Equality and growth – no conflict?

“To lay a factual foundation to the argument for raising the American income floor, we need to sweep away the remnants of an older view that policies cannot promote both equality and growth. The older view assumed an “efficiency-equity trade-off.” If such were true, then nothing could be done to foster economic growth without the collateral damage of greater inequality, or greater equality without the collateral damage of less growth.

History does not confirm such a trade-off. To remember why, first consider a simple point about the political process…A dominant historical outcome has been that vested interests have blocked initiatives that would promote growth and/or equality. A conspicuous example is the suppression of mass public schooling – an investment that clearly promotes both equality and growth. Our second consideration comes from the numbers: history does not record any correlation – negative or positive – between income equalization and economic growth, either in our new American history over the past 360 years or world history over the past 150 years. The correlation does not emerge, regardless of whether “growth” means the GDP per capita growth rate or its absolute level, and regardless of whether “equalization” means the share of social spending in GDP, some measure of policy-induced redistribution, the level of pre-fisc income inequality before taxes and transfers, or even the rate of change in any of these.

Economists have explored the effects on income per capita growth of three kinds of egalitarian variables: tax-based social spending and its composition; fiscal redistribution, measured by the gap between pre- and post-fisc inequality; and the greater equality of pre-fisc incomes before taxes and transfers. An empirical literature using contemporary world evidence finds that the growth effect of equalizing incomes is not significant. History agrees. American experience does not reveal any clear effect on GDP of greater tax-based social spending or more progressive redistribution from rich to poor. Indeed, recent analyses suggest that greater pre-fisc equality has a positive effect on growth. This result supports the argument that egalitarian investments in human capital simultaneously achieve more equality and more growth. While these statistical results can be and have been debated, they do not support any claim that equalizing incomes must lower growth. American income history offers no support either.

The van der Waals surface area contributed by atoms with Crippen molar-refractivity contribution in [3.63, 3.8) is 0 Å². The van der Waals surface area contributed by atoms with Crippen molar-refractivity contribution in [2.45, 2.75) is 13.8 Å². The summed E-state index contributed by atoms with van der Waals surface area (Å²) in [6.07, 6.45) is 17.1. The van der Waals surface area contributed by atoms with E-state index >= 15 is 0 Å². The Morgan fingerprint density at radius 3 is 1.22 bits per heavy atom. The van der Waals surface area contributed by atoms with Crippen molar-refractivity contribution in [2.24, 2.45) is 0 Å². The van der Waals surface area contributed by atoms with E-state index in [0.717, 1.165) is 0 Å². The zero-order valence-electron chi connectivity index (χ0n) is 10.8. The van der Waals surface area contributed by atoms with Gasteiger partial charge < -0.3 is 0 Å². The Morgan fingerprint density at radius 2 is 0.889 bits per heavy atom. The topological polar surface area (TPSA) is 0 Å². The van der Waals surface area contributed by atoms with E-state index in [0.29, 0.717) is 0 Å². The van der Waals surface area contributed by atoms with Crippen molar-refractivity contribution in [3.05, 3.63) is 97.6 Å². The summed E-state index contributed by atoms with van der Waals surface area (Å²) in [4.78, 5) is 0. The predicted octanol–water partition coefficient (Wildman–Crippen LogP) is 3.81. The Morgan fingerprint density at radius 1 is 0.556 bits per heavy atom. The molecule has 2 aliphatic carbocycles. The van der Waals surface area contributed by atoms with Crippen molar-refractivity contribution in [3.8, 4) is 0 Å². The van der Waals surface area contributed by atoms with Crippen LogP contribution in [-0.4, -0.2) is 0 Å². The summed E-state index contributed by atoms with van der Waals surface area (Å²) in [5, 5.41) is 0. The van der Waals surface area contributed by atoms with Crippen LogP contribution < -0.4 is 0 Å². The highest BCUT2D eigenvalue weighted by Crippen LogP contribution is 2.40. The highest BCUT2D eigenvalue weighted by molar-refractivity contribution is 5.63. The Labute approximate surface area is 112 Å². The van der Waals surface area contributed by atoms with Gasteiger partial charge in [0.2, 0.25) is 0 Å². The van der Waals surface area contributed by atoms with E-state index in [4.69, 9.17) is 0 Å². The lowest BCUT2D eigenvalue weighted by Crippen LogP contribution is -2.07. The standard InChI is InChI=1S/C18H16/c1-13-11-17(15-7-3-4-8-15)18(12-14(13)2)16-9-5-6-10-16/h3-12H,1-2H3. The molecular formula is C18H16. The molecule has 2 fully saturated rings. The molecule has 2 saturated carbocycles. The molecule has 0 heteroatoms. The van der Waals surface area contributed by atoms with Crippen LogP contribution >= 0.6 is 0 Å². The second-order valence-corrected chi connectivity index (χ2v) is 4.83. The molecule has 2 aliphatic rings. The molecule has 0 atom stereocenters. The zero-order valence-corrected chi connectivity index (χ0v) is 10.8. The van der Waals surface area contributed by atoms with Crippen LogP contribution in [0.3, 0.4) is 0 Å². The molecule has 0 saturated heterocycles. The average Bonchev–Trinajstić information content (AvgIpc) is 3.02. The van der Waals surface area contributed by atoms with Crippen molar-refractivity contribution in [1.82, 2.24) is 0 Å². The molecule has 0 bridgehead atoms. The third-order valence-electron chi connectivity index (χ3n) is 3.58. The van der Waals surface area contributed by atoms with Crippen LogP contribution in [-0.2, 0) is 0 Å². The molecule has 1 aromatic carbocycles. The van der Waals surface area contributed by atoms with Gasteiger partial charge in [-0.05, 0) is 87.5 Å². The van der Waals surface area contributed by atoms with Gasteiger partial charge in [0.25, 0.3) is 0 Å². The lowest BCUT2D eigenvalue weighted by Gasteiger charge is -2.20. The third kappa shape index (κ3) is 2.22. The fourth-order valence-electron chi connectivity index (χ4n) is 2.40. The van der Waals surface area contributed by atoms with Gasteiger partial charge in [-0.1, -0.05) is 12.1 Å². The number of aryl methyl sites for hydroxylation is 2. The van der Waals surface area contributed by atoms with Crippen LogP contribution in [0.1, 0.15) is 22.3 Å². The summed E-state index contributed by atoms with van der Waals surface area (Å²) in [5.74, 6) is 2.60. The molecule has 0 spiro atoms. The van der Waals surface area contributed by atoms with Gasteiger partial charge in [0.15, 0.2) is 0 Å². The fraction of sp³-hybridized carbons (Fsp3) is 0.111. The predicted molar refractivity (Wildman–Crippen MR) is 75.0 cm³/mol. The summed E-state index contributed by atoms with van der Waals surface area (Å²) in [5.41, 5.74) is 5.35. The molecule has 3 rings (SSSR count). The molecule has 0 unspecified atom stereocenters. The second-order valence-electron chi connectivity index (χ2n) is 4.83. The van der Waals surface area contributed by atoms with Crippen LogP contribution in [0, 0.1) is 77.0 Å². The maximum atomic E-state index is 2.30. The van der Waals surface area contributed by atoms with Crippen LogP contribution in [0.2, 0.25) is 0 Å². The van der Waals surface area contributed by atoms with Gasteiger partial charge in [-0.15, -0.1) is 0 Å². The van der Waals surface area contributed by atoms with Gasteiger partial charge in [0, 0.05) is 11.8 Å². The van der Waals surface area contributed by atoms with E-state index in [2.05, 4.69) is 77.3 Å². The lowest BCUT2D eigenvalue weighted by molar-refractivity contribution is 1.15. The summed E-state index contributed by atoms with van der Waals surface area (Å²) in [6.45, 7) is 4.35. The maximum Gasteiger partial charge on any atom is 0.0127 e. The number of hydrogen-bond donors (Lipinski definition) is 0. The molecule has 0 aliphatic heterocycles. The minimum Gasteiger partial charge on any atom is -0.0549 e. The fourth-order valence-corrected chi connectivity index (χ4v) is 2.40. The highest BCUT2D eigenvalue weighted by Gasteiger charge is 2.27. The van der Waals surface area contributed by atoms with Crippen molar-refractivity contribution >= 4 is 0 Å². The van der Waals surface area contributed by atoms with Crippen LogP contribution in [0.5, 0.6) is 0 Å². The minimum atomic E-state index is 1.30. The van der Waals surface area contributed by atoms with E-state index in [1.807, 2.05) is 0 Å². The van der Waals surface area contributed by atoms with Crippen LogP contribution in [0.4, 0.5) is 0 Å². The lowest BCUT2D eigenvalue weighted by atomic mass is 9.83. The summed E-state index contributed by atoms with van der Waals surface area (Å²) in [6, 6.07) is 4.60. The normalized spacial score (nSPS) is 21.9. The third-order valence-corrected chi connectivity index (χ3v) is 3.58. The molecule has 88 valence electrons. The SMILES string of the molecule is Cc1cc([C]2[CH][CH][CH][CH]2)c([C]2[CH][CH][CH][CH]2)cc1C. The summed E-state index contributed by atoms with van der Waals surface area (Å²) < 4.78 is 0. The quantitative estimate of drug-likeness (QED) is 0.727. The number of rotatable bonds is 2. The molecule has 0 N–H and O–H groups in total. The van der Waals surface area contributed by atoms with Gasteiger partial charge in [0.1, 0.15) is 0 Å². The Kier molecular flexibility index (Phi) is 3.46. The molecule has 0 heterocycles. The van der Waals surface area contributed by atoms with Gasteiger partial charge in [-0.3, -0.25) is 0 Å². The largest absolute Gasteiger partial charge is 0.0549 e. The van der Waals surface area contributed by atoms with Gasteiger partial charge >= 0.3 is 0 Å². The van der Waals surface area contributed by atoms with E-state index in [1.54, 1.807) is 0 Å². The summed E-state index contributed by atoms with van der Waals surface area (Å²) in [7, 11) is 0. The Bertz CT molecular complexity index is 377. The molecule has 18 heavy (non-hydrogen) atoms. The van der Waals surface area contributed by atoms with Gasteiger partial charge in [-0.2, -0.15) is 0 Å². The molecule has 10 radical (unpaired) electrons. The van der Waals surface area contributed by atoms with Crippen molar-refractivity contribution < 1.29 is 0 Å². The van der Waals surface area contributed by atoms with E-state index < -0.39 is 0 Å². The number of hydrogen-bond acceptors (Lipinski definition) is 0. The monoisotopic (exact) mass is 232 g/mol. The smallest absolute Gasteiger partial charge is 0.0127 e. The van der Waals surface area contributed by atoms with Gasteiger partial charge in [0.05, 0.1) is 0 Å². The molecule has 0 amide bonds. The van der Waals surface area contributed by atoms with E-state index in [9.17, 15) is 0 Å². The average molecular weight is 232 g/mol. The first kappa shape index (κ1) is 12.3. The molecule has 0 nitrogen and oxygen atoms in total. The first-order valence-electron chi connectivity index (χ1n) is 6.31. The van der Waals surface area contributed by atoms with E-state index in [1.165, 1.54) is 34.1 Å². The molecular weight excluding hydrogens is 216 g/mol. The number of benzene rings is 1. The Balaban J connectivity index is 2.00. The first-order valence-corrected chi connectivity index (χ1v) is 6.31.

If there were any fulcrum at which historical insight might be applied to move inequality, it would be political…no nation has used up all its political opportunities for leveling income without harming economic growth. Improving education, taxing large inheritances, and taming financial instability with regulatory vigilance – the opportunities are there, like hundred dollar bills lying on the sidewalk. Of course, the fact that they are still lying there testifies to the political difficulty of bending over to pick them up.”

Peter H. Lindert and Jeffrey G. Williamson (2016), Unequal Gains – American Growth and Inequality since 1700, Princeton University Press, p.261-2.

There are influential theoretical arguments in economics supporting policies which promote growth by, on the one hand, increasing and, on the other, reducing inequality. The above conclusion to Lindert and Williamson’s comprehensive historical study of American growth and inequality is either ambivalent to or in support of a positive relationship between reduced inequality, certainly at its current level in many countries, and faster growth.

Their argument is that the forces generating inequality are largely exogenous (they come from outside the economic system), and so can be altered through policy without harming growth.

Clearly there are limits to this. Perfect equality of incomes and wealth would destroy the incentives required for economic activity. Ever-increasing inequality could also lead to the sort of social division and political instability which would be destructive of the status quo. Neither extreme is sustainable.

From a macroeconomic perspective, greater inequality can promote or reduce growth, depending on the economic context. If productive investment is constrained by a lack of savings, redistributing income and wealth to those economic agents who tend to save a larger share of their income, such as the wealthier members of society or firms, would provide the resources for that investment by increasing the economy’s savings rate. In this situation, greater inequality can boost growth.

This is an argument often associated with Marxist thinking and the central notion of the rate of profit or surplus in providing the resources and motivation for new investment. Growth is “profit-led”.